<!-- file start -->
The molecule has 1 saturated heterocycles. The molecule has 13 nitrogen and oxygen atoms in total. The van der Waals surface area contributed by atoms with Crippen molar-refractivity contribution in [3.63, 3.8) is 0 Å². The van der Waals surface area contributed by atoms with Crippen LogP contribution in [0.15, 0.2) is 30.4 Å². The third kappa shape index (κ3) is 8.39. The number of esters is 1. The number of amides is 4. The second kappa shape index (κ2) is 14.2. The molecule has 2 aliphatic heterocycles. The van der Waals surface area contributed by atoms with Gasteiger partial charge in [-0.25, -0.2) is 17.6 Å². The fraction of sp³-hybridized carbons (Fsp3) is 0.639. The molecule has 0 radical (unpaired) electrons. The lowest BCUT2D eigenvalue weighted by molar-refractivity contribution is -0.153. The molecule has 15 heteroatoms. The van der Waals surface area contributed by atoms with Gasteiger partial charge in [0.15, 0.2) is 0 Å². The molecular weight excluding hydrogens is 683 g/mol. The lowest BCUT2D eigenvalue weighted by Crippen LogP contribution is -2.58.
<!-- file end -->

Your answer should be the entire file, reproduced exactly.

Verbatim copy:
The molecule has 1 saturated heterocycles. The molecule has 13 nitrogen and oxygen atoms in total. The van der Waals surface area contributed by atoms with Crippen molar-refractivity contribution in [3.63, 3.8) is 0 Å². The van der Waals surface area contributed by atoms with Crippen LogP contribution in [0.15, 0.2) is 30.4 Å². The third kappa shape index (κ3) is 8.39. The number of esters is 1. The number of amides is 4. The second kappa shape index (κ2) is 14.2. The molecule has 2 aliphatic heterocycles. The van der Waals surface area contributed by atoms with Gasteiger partial charge in [-0.25, -0.2) is 17.6 Å². The fraction of sp³-hybridized carbons (Fsp3) is 0.639. The molecule has 0 radical (unpaired) electrons. The lowest BCUT2D eigenvalue weighted by molar-refractivity contribution is -0.153. The molecule has 15 heteroatoms. The van der Waals surface area contributed by atoms with Gasteiger partial charge in [0.15, 0.2) is 0 Å². The molecular weight excluding hydrogens is 683 g/mol. The lowest BCUT2D eigenvalue weighted by Crippen LogP contribution is -2.58.